In short, Ari Blaine was her worst nightmare, worse than What’s-His-Name ben Khalid, spoiled and overprivileged engineering genius, who couldn’t even be bothered to show up. And Ari was always watching her, almost as if waiting for her to run, so he could pounce. If she ever ended up under his roof… That particular source of fear burned into anger almost immediately.

“I see.” Some kind of anthropological miracle kept the horror out of her voice. “And what, exactly, comprises my ‘shite?’”

The glare took on a confused cast. “You know, clothes, makeup…shite. Like your samisen. I’ve been listening to you twang on that thing for twenty years too long.”

As usual, he exaggerated. Tasha had been in his house for eighteen years, not twenty. And he had rarely heard her practice, since she’d been banished to the service wing the instant her stepmother had seen her.

“Books?” she asked, careful not to bring up jewelry. If it was worth anything, she knew the answer already, but her father had never cared about the visual word unless it was in contracts.

He snorted. “You don’t have any books.”

Actually she did, but he didn’t know about the reader she kept hidden under her menstrual supplies. She would need to take that. But not to Ari Blaine’s.

“You didn’t go cheap, if that makes you feel better. Ocasek will be contracted for fifteen percent of Blaine pharmaceuticals both in and outside the Republic as soon as you take up residence in Ari’s bed. He didn’t even try to jex me around with a marriage contract.”

She would need to get out of these ridiculous clothes, to wash off the Ice Princess mask. To make a plan. She frowned at the window glass, now dark since they had outpaced their razzi escort. An official identity change could take a couple of months, but she had to be off Dorrigan before 0900 in the morning. Before dawn would be better. That meant a hack for her wrist chip. Tasha wouldn’t be getting off-world in a legal berth, complete with ticket and exit visa. Her available credits simply wouldn’t cover both.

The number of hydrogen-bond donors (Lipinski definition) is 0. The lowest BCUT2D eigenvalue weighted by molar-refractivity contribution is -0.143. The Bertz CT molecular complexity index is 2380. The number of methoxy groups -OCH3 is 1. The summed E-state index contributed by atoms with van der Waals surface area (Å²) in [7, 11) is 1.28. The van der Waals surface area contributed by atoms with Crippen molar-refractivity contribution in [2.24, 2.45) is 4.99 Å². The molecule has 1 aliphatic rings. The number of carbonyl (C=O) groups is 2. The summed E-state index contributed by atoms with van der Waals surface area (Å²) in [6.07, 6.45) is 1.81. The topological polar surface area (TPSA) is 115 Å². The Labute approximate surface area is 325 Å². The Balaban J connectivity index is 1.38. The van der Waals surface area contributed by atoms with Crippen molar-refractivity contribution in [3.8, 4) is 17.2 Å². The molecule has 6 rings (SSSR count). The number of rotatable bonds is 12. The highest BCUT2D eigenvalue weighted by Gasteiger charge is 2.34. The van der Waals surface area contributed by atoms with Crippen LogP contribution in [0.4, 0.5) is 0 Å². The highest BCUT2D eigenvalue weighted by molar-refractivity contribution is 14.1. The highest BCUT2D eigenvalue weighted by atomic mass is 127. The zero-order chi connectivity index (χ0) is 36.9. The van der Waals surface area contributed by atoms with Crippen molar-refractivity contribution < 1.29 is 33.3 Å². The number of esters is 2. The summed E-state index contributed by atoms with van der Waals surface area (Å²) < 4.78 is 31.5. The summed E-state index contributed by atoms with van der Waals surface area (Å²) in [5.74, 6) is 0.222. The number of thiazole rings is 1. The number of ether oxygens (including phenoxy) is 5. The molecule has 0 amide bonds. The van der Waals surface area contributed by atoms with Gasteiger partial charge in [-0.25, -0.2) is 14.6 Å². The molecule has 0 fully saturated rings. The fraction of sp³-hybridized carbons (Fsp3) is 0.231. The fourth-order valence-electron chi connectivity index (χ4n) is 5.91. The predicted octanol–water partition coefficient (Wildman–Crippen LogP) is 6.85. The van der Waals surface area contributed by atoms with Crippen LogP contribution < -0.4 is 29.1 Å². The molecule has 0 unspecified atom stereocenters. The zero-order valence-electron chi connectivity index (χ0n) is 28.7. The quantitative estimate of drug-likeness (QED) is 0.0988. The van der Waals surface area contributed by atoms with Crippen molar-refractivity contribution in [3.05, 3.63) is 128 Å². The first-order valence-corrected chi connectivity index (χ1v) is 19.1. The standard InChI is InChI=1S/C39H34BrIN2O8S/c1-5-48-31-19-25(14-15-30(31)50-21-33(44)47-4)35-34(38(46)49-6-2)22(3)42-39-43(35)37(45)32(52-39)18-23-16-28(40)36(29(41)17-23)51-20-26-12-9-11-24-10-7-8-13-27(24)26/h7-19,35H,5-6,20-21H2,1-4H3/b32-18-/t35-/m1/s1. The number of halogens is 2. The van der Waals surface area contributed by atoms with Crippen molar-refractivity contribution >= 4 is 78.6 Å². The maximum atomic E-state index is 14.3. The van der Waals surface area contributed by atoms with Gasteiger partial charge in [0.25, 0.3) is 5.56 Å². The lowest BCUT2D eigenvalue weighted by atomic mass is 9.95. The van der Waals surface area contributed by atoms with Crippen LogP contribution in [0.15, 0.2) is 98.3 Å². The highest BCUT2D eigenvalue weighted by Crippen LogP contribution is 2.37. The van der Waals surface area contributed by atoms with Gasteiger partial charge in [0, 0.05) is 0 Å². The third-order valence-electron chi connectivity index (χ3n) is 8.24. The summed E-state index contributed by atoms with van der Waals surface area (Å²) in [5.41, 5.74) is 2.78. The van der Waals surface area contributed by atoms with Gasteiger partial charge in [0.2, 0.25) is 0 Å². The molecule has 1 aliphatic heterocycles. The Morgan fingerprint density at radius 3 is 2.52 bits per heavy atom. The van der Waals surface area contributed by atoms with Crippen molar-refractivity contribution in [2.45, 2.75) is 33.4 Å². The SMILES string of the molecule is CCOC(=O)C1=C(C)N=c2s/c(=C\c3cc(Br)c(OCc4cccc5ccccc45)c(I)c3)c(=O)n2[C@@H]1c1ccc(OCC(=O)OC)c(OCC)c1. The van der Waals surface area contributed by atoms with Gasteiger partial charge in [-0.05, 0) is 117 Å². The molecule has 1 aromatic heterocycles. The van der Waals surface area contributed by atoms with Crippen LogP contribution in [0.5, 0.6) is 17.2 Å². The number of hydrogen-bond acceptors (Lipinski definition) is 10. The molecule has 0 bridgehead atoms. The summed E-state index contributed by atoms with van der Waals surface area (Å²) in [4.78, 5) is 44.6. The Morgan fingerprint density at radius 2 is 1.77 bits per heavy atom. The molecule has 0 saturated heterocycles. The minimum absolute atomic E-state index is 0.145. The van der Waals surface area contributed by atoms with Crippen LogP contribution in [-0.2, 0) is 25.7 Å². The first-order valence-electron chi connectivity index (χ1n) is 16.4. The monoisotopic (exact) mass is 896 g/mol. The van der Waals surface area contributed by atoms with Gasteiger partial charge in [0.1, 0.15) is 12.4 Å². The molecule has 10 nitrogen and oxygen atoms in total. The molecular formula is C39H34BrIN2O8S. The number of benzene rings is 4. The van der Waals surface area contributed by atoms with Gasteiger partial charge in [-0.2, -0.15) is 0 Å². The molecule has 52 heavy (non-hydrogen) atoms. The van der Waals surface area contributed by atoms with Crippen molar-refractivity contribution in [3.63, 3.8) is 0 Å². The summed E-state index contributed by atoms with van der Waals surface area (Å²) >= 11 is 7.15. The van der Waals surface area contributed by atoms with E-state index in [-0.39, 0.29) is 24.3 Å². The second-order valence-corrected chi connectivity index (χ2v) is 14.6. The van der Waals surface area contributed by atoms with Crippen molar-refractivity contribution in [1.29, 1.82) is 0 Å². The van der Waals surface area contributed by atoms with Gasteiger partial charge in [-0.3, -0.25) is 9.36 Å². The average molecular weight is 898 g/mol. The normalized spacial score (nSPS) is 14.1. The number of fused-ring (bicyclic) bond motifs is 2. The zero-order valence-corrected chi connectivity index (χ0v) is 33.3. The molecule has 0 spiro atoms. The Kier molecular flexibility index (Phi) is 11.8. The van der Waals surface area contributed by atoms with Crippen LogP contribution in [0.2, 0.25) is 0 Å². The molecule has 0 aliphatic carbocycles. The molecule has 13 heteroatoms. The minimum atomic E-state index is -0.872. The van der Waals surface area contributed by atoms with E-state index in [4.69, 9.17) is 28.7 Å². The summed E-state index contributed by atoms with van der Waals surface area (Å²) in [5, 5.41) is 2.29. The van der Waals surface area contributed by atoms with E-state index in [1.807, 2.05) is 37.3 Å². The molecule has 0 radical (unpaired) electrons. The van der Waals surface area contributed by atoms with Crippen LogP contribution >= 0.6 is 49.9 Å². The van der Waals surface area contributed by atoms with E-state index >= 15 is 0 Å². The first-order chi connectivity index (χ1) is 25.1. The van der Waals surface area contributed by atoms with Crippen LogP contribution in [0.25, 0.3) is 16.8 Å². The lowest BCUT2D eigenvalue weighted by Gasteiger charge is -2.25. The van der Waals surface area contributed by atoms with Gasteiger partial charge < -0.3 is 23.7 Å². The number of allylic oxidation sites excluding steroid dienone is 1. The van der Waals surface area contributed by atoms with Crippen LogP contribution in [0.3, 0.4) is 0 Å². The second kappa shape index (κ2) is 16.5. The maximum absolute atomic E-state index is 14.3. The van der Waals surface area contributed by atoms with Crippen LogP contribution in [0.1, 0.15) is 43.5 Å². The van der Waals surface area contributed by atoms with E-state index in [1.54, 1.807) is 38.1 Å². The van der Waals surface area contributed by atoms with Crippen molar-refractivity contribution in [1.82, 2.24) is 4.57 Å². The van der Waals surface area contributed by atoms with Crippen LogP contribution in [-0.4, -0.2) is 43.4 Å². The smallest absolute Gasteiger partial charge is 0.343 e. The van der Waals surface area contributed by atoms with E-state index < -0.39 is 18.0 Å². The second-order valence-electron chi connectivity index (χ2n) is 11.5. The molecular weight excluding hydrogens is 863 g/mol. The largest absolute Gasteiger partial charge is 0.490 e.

She could sell her earrings. Almost unconsciously, she fingered the fiery indigo stud in her left ear. They weren’t worth much, but her mother had given them to her and she didn’t want to part with even one of them unless she absolutely had to.

Neither she nor her father said another word until they got back to his house.

“Tasha,” her father called as she started toward her room.

She paused and turned obediently.

“Don’t even think about trying to run away. This deal is worth a lot of credit. It could make us part of a cartel, which would set this family for generations.” He glared at her. “I will take steps to ensure that tomorrow goes as planned.”

She smiled the maiko’s smile her mother had taught her how to perfect all those years ago and bowed to the man who had snatched her away from that mother for the purpose of using her to make life better for his real children, those born of a political marriage.

It was easy, because she knew things about his household he didn’t. Like which security sensors weren’t working and which ones the security staff routinely ignored. Who on his staff hated him almost as much as she did—the sort of things a useless shirttail relative learned from the staff who raised her. Things like how easy it had been to routinely sneak out to go to classes or work for the last year and a half, at least with her face blessedly normal looking.

Tomorrow was going to go as planned all right, but it wouldn’t be his plan.